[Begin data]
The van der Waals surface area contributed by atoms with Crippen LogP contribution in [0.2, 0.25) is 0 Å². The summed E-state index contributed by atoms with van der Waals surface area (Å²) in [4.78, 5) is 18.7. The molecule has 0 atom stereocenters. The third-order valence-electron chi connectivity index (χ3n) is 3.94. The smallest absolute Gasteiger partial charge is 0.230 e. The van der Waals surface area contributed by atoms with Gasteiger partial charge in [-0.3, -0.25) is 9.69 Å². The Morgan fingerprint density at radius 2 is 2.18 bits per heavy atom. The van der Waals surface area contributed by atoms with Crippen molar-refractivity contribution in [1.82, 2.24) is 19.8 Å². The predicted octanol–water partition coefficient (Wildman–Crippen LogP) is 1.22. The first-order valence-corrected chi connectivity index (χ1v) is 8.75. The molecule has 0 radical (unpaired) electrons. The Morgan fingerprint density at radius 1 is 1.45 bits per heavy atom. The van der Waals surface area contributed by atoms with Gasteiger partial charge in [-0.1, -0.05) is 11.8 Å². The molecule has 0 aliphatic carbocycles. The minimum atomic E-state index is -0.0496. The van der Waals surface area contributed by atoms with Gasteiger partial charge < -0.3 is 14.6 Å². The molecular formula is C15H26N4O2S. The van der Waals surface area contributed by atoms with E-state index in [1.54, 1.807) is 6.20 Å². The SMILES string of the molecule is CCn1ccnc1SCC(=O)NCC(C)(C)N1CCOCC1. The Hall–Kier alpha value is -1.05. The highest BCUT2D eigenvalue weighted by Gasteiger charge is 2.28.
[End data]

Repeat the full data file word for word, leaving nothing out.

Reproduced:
The van der Waals surface area contributed by atoms with Crippen LogP contribution in [0.2, 0.25) is 0 Å². The summed E-state index contributed by atoms with van der Waals surface area (Å²) in [4.78, 5) is 18.7. The molecule has 0 atom stereocenters. The third-order valence-electron chi connectivity index (χ3n) is 3.94. The smallest absolute Gasteiger partial charge is 0.230 e. The van der Waals surface area contributed by atoms with Gasteiger partial charge in [-0.3, -0.25) is 9.69 Å². The Morgan fingerprint density at radius 2 is 2.18 bits per heavy atom. The van der Waals surface area contributed by atoms with Crippen molar-refractivity contribution in [1.82, 2.24) is 19.8 Å². The predicted octanol–water partition coefficient (Wildman–Crippen LogP) is 1.22. The first-order valence-corrected chi connectivity index (χ1v) is 8.75. The molecule has 0 radical (unpaired) electrons. The Morgan fingerprint density at radius 1 is 1.45 bits per heavy atom. The van der Waals surface area contributed by atoms with Gasteiger partial charge in [-0.1, -0.05) is 11.8 Å². The molecule has 0 aliphatic carbocycles. The minimum atomic E-state index is -0.0496. The van der Waals surface area contributed by atoms with Gasteiger partial charge < -0.3 is 14.6 Å². The molecular formula is C15H26N4O2S. The van der Waals surface area contributed by atoms with E-state index in [1.54, 1.807) is 6.20 Å². The SMILES string of the molecule is CCn1ccnc1SCC(=O)NCC(C)(C)N1CCOCC1. The Hall–Kier alpha value is -1.05. The highest BCUT2D eigenvalue weighted by Gasteiger charge is 2.28.